Other stories are equally happy-sad or bittersweet. The un-Americanised Gopal is one of Sharma’s many lonely souls searching for love and connection, in his case with his neighbour. In a bid to understand her, he reads women’s magazines. Elsewhere, another gauche male looks to YouTube for guidance on kissing.
“My characters tend to be very odd people,” Sharma says. “It’s just the way I see the world. People are crazy!” He goes further than this in one story by having his narrator declare: “Many people are vile”.
Sharma’s vilest creation is the anti-hero-protagonist of his 2001 Delhi-set debut novel, An Obedient Father. Ram Karam is a corrupt civil servant who drowns himself in drink, and abuses his own daughter. When I ask if he wants the reader to be repulsed by Ram, Sharma’s reply is deliberate and succinct: “I want to hold the reader by the back of the neck so that they can’t look away”.
That first novel invited comparison with Dostoevsky. Meanwhile, Sharma’s stories have been described as Chekhovian. His prose is lucid, unadorned, stripped of extraneous detail; and yet, beneath that seeming simplicity lurk hidden depths. This has led some critics to veer away from Russian role-models and cite Raymond Carver as a primary influence. Sharma disagrees.
“Things can get said in stories, but in Carver, things are left unsaid. And my characters are compulsively talking. Also with Carver, whenever there is a deep, strong emotion, the camera doesn’t focus in. That sense of scrutinising is present in my work in a way it is not in Carver.”
The author learned to write as a teenager “by reading a lot with the idea of imitating, mastering an awareness of form”. For a period, he immersed himself in Hemingway, but could only glean so much inspiration. “I read him closely, trying to understand him. But it’s hard to understand a writer unless you believe what he or she believes. And a lot of what Hemingway believed was gibberish, like his attitude towards women, or this idea of building everything in relation to death. Mostly, life has nothing to do with death – we are just muddling along thinking small thoughts.”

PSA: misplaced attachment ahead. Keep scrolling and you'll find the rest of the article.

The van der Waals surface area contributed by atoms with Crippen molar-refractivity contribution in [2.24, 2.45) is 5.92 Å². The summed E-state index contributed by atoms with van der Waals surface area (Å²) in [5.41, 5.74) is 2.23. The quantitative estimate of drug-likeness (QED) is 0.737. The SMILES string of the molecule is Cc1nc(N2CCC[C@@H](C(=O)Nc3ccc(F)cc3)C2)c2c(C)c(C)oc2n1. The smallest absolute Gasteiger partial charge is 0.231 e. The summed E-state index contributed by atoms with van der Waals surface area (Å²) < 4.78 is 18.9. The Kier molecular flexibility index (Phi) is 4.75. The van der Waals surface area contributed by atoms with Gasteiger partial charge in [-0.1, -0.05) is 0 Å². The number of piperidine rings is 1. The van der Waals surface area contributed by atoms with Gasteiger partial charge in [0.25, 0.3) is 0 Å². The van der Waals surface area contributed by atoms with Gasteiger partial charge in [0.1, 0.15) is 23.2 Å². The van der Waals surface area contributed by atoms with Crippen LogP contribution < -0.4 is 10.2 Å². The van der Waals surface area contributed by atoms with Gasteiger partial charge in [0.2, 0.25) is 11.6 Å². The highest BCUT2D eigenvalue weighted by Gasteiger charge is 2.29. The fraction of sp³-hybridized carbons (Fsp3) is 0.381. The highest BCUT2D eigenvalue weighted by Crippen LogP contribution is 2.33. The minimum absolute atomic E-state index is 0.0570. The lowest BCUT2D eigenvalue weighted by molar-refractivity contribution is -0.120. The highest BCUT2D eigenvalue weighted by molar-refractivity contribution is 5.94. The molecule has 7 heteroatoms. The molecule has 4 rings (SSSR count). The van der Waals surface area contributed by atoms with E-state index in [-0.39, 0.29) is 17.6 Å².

Sharma honed his craft at Princeton where, while studying public policy, he attended courses in creative writing taught by Paul Auster and Toni Morrison. After further studies at Harvard Law School, he embarked on a career in investment banking – but made time to write. “I’d always written,” he clarifies. “The banking was the aberration.” After his first book was published, he turned to writing full-time.
His stories are the work of a committed author. The naïve and blundering boys prove endearing and entertaining, as do the men who resemble Gopal’s battered station wagon: “dusty, corroded, and dented from our voyages, with our unflagging hearts rattling on inside”.
However, two standout stories revolve around captivating women. In the chilling You Are Happy?, an alcoholic mother brings shame on her family, so she is sent from America to India to be killed. In If You Sing Like That for Me, the wife in an arranged marriage looks back on the few hours that she was in love with her husband.
“My belief is that in India, we start out with arranged marriages and hopefully they turn into love marriages,” he says with a grin.
Sharma had a tough start in the United States, enduring not only shyness and alienation, but also racial abuse. Are today’s immigrants made to feel more welcome in Trump’s America? “No. The stuff that people would keep quiet, they are now making more obvious.”
Even in his home city, that multi-ethnic melting-pot, New York? “I was walking down the street in Midtown Manhattan and this convertible Rolls-Royce went by, driven by a guy who looked Middle Eastern. There were these men in suits, and one turned to his friend and said: ‘Look, Ahmed is driving his daddy’s Rolls’. There is such a nastiness that has been unleashed by Trump. These are rare incidents, but they are polluting the environment.”
It seems too facile to throw one of Sharma’s story titles at him – “You are happy?” – so instead I try a quote from a story. “A life is like a house. One has to plan carefully where all the furniture will go.” Has he done so? Is his house in order?
“No,” he says. “My house is a mess. I am still trying to figure out how to furnish it.”